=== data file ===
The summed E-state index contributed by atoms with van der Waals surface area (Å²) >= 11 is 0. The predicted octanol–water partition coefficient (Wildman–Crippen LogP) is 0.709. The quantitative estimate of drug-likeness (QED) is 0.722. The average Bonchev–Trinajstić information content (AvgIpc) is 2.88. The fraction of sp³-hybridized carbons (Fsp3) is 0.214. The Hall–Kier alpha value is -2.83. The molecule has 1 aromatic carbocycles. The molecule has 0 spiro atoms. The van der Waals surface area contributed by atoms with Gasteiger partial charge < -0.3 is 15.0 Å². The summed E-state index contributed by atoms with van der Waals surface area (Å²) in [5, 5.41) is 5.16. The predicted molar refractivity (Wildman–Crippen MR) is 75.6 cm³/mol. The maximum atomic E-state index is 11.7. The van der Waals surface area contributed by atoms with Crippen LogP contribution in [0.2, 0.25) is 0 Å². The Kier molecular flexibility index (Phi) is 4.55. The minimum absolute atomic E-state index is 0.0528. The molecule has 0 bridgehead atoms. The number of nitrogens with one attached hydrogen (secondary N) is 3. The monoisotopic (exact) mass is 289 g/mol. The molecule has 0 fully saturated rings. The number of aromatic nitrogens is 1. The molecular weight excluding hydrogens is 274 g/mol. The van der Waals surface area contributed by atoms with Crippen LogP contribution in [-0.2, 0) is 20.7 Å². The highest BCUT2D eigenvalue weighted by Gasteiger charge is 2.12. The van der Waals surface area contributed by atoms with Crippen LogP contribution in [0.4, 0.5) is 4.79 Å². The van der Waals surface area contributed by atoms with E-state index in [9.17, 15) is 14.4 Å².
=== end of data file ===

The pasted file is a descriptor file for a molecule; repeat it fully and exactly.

The summed E-state index contributed by atoms with van der Waals surface area (Å²) >= 11 is 0. The predicted octanol–water partition coefficient (Wildman–Crippen LogP) is 0.709. The quantitative estimate of drug-likeness (QED) is 0.722. The average Bonchev–Trinajstić information content (AvgIpc) is 2.88. The fraction of sp³-hybridized carbons (Fsp3) is 0.214. The Hall–Kier alpha value is -2.83. The molecule has 1 aromatic carbocycles. The molecule has 0 spiro atoms. The van der Waals surface area contributed by atoms with Gasteiger partial charge < -0.3 is 15.0 Å². The summed E-state index contributed by atoms with van der Waals surface area (Å²) in [5, 5.41) is 5.16. The predicted molar refractivity (Wildman–Crippen MR) is 75.6 cm³/mol. The maximum atomic E-state index is 11.7. The van der Waals surface area contributed by atoms with Crippen LogP contribution in [0.2, 0.25) is 0 Å². The Kier molecular flexibility index (Phi) is 4.55. The minimum absolute atomic E-state index is 0.0528. The molecule has 0 bridgehead atoms. The number of nitrogens with one attached hydrogen (secondary N) is 3. The monoisotopic (exact) mass is 289 g/mol. The molecule has 0 fully saturated rings. The number of aromatic nitrogens is 1. The molecular weight excluding hydrogens is 274 g/mol. The van der Waals surface area contributed by atoms with Crippen LogP contribution in [-0.2, 0) is 20.7 Å². The highest BCUT2D eigenvalue weighted by Gasteiger charge is 2.12. The van der Waals surface area contributed by atoms with Crippen LogP contribution in [0.4, 0.5) is 4.79 Å². The van der Waals surface area contributed by atoms with E-state index in [9.17, 15) is 14.4 Å².